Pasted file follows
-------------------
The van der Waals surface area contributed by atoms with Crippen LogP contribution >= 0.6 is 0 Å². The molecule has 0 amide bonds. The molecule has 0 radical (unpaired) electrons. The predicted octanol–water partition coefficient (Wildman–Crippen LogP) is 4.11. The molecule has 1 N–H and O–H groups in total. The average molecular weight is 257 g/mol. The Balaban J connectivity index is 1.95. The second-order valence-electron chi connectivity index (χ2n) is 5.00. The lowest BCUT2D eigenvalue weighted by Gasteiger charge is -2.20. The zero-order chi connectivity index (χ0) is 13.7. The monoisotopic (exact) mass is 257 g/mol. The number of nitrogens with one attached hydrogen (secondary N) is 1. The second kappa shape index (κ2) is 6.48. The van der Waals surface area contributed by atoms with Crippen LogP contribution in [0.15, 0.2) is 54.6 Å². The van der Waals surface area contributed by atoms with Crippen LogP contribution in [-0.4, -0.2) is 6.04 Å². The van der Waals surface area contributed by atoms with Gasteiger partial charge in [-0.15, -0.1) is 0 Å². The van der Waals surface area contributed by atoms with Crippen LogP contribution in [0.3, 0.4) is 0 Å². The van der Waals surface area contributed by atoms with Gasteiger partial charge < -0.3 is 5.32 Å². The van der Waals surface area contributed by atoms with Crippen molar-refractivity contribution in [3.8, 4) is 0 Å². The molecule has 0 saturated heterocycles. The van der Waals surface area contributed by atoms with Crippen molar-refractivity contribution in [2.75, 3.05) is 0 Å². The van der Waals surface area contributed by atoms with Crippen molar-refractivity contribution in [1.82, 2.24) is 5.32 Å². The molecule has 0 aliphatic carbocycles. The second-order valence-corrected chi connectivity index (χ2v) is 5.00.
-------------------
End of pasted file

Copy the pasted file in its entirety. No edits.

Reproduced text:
The van der Waals surface area contributed by atoms with Crippen LogP contribution >= 0.6 is 0 Å². The molecule has 0 amide bonds. The molecule has 0 radical (unpaired) electrons. The predicted octanol–water partition coefficient (Wildman–Crippen LogP) is 4.11. The molecule has 1 N–H and O–H groups in total. The average molecular weight is 257 g/mol. The Balaban J connectivity index is 1.95. The second-order valence-electron chi connectivity index (χ2n) is 5.00. The lowest BCUT2D eigenvalue weighted by Gasteiger charge is -2.20. The zero-order chi connectivity index (χ0) is 13.7. The monoisotopic (exact) mass is 257 g/mol. The number of nitrogens with one attached hydrogen (secondary N) is 1. The second kappa shape index (κ2) is 6.48. The van der Waals surface area contributed by atoms with Crippen LogP contribution in [0.15, 0.2) is 54.6 Å². The van der Waals surface area contributed by atoms with Crippen LogP contribution in [-0.4, -0.2) is 6.04 Å². The van der Waals surface area contributed by atoms with Gasteiger partial charge in [-0.15, -0.1) is 0 Å². The van der Waals surface area contributed by atoms with Crippen LogP contribution in [0.3, 0.4) is 0 Å². The van der Waals surface area contributed by atoms with Gasteiger partial charge < -0.3 is 5.32 Å². The van der Waals surface area contributed by atoms with Crippen molar-refractivity contribution in [3.8, 4) is 0 Å². The molecule has 0 saturated heterocycles. The van der Waals surface area contributed by atoms with Crippen molar-refractivity contribution in [2.75, 3.05) is 0 Å². The van der Waals surface area contributed by atoms with Crippen molar-refractivity contribution in [1.82, 2.24) is 5.32 Å². The molecule has 0 aliphatic carbocycles. The second-order valence-corrected chi connectivity index (χ2v) is 5.00.